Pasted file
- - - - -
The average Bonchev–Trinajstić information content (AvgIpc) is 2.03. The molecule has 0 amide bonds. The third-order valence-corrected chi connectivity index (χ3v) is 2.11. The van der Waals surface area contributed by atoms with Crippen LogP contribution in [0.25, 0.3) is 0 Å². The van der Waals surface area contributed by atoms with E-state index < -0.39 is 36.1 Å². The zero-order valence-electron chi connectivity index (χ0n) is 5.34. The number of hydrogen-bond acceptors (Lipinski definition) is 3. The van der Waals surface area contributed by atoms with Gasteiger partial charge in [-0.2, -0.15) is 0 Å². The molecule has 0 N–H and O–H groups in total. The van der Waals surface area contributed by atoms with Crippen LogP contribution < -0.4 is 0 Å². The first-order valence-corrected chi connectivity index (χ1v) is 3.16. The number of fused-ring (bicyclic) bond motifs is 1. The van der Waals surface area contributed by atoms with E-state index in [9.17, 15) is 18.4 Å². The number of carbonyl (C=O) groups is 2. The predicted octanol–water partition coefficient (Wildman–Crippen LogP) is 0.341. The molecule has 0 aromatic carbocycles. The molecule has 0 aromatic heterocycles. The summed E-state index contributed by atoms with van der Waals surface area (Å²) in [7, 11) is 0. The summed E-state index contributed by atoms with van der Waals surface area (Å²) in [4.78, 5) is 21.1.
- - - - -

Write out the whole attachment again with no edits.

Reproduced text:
The average Bonchev–Trinajstić information content (AvgIpc) is 2.03. The molecule has 0 amide bonds. The third-order valence-corrected chi connectivity index (χ3v) is 2.11. The van der Waals surface area contributed by atoms with Crippen LogP contribution in [0.25, 0.3) is 0 Å². The van der Waals surface area contributed by atoms with E-state index < -0.39 is 36.1 Å². The zero-order valence-electron chi connectivity index (χ0n) is 5.34. The number of hydrogen-bond acceptors (Lipinski definition) is 3. The van der Waals surface area contributed by atoms with Gasteiger partial charge in [-0.2, -0.15) is 0 Å². The molecule has 0 N–H and O–H groups in total. The van der Waals surface area contributed by atoms with Crippen LogP contribution < -0.4 is 0 Å². The first-order valence-corrected chi connectivity index (χ1v) is 3.16. The number of fused-ring (bicyclic) bond motifs is 1. The van der Waals surface area contributed by atoms with E-state index in [9.17, 15) is 18.4 Å². The number of carbonyl (C=O) groups is 2. The predicted octanol–water partition coefficient (Wildman–Crippen LogP) is 0.341. The molecule has 0 aromatic carbocycles. The molecule has 0 aromatic heterocycles. The summed E-state index contributed by atoms with van der Waals surface area (Å²) in [7, 11) is 0. The summed E-state index contributed by atoms with van der Waals surface area (Å²) in [4.78, 5) is 21.1.